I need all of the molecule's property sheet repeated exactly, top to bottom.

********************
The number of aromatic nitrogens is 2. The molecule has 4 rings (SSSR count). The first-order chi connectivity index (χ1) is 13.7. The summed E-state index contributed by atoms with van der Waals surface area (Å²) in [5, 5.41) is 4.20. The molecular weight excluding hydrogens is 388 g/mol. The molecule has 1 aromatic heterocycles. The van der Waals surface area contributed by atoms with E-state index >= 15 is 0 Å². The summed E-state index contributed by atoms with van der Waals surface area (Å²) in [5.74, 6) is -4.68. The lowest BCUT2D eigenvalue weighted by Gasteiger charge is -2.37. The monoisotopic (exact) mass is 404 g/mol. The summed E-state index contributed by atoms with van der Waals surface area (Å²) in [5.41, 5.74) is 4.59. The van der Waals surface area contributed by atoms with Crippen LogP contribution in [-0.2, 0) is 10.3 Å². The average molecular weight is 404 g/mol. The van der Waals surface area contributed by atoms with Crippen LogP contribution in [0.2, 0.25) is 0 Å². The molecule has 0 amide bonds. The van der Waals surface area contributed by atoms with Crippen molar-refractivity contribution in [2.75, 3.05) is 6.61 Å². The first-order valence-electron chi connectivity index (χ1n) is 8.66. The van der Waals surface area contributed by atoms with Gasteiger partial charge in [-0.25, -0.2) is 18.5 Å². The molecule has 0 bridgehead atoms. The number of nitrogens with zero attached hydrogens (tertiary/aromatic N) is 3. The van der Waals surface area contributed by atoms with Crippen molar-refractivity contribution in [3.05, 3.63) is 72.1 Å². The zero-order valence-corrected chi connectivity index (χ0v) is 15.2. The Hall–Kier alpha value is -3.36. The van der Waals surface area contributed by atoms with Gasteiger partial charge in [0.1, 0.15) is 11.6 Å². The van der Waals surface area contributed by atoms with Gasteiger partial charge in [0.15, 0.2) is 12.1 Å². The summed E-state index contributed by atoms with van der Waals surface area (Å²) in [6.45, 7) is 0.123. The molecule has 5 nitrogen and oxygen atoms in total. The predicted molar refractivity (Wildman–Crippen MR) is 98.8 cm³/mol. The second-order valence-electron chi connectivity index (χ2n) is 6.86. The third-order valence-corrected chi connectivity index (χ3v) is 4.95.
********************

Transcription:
The number of aromatic nitrogens is 2. The molecule has 4 rings (SSSR count). The first-order chi connectivity index (χ1) is 13.7. The summed E-state index contributed by atoms with van der Waals surface area (Å²) in [5, 5.41) is 4.20. The molecular weight excluding hydrogens is 388 g/mol. The molecule has 1 aromatic heterocycles. The van der Waals surface area contributed by atoms with E-state index >= 15 is 0 Å². The summed E-state index contributed by atoms with van der Waals surface area (Å²) in [5.74, 6) is -4.68. The lowest BCUT2D eigenvalue weighted by Gasteiger charge is -2.37. The monoisotopic (exact) mass is 404 g/mol. The summed E-state index contributed by atoms with van der Waals surface area (Å²) in [5.41, 5.74) is 4.59. The van der Waals surface area contributed by atoms with Crippen LogP contribution in [-0.2, 0) is 10.3 Å². The average molecular weight is 404 g/mol. The van der Waals surface area contributed by atoms with Crippen LogP contribution in [0.2, 0.25) is 0 Å². The molecule has 0 amide bonds. The van der Waals surface area contributed by atoms with Crippen molar-refractivity contribution in [2.75, 3.05) is 6.61 Å². The first-order valence-electron chi connectivity index (χ1n) is 8.66. The van der Waals surface area contributed by atoms with Gasteiger partial charge in [-0.25, -0.2) is 18.5 Å². The molecule has 0 bridgehead atoms. The number of nitrogens with zero attached hydrogens (tertiary/aromatic N) is 3. The van der Waals surface area contributed by atoms with Crippen molar-refractivity contribution in [3.05, 3.63) is 72.1 Å². The zero-order valence-corrected chi connectivity index (χ0v) is 15.2. The Hall–Kier alpha value is -3.36. The van der Waals surface area contributed by atoms with Gasteiger partial charge in [0.1, 0.15) is 11.6 Å². The van der Waals surface area contributed by atoms with Gasteiger partial charge in [0.15, 0.2) is 12.1 Å². The summed E-state index contributed by atoms with van der Waals surface area (Å²) in [6.45, 7) is 0.123. The molecule has 5 nitrogen and oxygen atoms in total. The predicted molar refractivity (Wildman–Crippen MR) is 98.8 cm³/mol. The second-order valence-electron chi connectivity index (χ2n) is 6.86. The third-order valence-corrected chi connectivity index (χ3v) is 4.95.